If you’ve seen Living Waters, you were undoubtedly amazed at the complexity of operations going on inside a salmon’s nose. Yet that animation vastly oversimplifies the olfactory sense. New findings continue to bring scientists closer to understanding how it works, adding to what we previously reported in September.
Last time we focused on the olfactory epithelium, the tissue that receives the odor molecules. We saw how it is organized into a hierarchical pattern that provides the best possible reception for different kinds of odorants. Each nostril’s epithelium contains half a million olfactory sensory neurons (OSNs), long cells with cilia at one end and an axon at the other end. The cilia are where the odor molecules make contact with olfactory receptors (ORs). When a molecule “fits” just right, the receptor responds, triggering a cascade of activity. But what makes a good fit?
Vibrating Locks and Keys
There’s been a lively debate about that. The leading view was that the molecule’s shape fits the shape of the receptor like a “lock and key.” In the 1990s, however, Luca Turin and others proposed a “vibrational” theory to account for shortcomings in the shape model. Why, for instance, do different shapes produce similar smell sensations in some cases, and similar shapes produce different sensations in others? Because the debate between the “shapists” and “vibrationists” has remained unsettled, the animators at Illustra alluded to both possibilities, showing the molecule fitting like a glove but also vibrating. (It’s possible, too, that both theories are partly right.)
The vibration theory was thought to be down for the count last year when a team failed to find evidence for it in an experiment with mouse olfactory receptors in a petri dish. The receptors didn’t react differently to two molecules with the same shape but different vibration frequencies. Now, though, the vibration theorists are back with a vengeance. John Hewitt tells about this at PhysOrg. A team from Italy, publishing in Scientific Reports, found evidence for discrimination between molecules with identical shapes but different vibrations. Four pairs of odorant molecules were carefully designed to be identical except that some hydrogen atoms were replaced with deuterium (heavy hydrogen, containing an extra neutron). The slight mass difference in these “isotopomers” (“same topology”) alters the vibration frequency of the molecule. These same-shaped odorants were wafted into the noses of honeybees while the scientists monitored their brains in real time.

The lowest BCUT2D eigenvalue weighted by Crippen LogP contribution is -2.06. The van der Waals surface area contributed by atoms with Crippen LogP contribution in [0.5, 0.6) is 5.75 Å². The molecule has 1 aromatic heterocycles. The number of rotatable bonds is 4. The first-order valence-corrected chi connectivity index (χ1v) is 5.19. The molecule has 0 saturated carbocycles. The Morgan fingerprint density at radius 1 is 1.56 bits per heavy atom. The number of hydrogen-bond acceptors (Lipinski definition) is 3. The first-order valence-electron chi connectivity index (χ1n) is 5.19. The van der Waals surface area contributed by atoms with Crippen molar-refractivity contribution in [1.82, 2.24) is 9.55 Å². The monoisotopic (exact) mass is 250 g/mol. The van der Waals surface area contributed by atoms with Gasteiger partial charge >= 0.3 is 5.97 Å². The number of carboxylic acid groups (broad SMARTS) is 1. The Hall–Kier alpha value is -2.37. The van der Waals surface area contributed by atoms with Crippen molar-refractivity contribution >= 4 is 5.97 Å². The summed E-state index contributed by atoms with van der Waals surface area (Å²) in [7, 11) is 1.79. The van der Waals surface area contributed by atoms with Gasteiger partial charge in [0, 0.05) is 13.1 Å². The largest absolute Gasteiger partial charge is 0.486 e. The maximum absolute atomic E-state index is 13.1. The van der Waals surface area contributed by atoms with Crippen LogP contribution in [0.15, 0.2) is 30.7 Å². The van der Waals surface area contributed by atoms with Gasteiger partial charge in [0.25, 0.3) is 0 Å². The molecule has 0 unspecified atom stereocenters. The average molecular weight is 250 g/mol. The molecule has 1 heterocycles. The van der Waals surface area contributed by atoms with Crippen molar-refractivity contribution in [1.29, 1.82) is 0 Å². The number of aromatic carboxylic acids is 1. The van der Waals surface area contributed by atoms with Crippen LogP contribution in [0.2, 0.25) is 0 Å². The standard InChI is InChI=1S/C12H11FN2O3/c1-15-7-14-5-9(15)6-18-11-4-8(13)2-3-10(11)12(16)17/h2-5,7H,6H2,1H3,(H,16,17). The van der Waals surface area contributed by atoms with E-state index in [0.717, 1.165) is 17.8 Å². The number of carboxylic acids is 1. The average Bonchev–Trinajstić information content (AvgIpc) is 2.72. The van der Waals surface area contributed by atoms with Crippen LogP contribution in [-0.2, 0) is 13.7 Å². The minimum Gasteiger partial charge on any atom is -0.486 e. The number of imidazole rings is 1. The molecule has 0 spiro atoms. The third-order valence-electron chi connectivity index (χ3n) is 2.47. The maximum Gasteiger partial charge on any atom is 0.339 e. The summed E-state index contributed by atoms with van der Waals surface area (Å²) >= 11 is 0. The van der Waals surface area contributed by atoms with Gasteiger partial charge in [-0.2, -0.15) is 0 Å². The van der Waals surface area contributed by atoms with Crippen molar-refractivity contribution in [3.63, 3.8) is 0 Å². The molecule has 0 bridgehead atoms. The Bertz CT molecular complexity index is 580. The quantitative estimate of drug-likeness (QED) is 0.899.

Sure enough, the bees appeared able to discriminate them, showing very different responses to the same-shaped pairs. “Considering the close structural correspondence between isotopomers,” Hewitt writes, “the experimental truths observed here would be difficult for even the most ardent adherent to the shapist receptor philosophy to sweep under the rug.” The implications are interesting for design theorists. Hewitt continues:
The authors observe that the shape-independent discrimination capabilities they found can not be dismissed as idiosyncratic to a few peculiar olfactory receptors, rather, they are a more general feature of ligand-receptor interaction. Much of the palpable in-house derision that members of the larger olfactory and neuroscience communities routine reserve for the vibrational theory might be traced to a deeper, more insidious fear: despite exhaustively focused efforts, they have no idea how receptors actually work. [Emphasis added.]
Hewitt sees a possible overarching principle at work in biological sensing. How did living things apply themselves to the task of “quickly (in evolutionary time) coming up with and artfully deploying ‘universal detectors'” that are applied for diverse inputs, in everything from olfaction to vision to touch? Even the suntan response to UV light deploys this strategy. “Nature has unleashed her unbridled imagination,” he quips — and artfully so.
Score one for the vibrationists. The debate will continue, undoubtedly, but more to our interest, it illustrates the complexity of the olfactory sense and its extreme precision that has baffled scientists for decades. Imagine a honeybee, fruit fly, or salmon being able to discriminate twin molecules that differ only by one or two atomic mass units. Design doesn’t get better than that.
Meanwhile, a recent paper in Nature Communications takes us down the other end of the olfactory neuron to the tip of the axon. As shown in the Illustra animation, the nerve endings of a million OSNs converge on a remarkable organ, the olfactory bulb (OB), which is studded with connection points called glomeruli. In an amazing example of preprogrammed networking, these axons “know” during development somehow which glomerulus to attach to, depending on the type of odorant receptor they express (and there are hundreds of those). Axons for one receptor might grow toward a glomerulus on top of the bulb; axons for another to the backside. Between top-bottom, front-back, and left-right, the OB has three axes by which to discriminate connections coming from different classes of receptors. This is the first stage of sorting and classifying odorant types. (Note: it gets even more complicated from there.)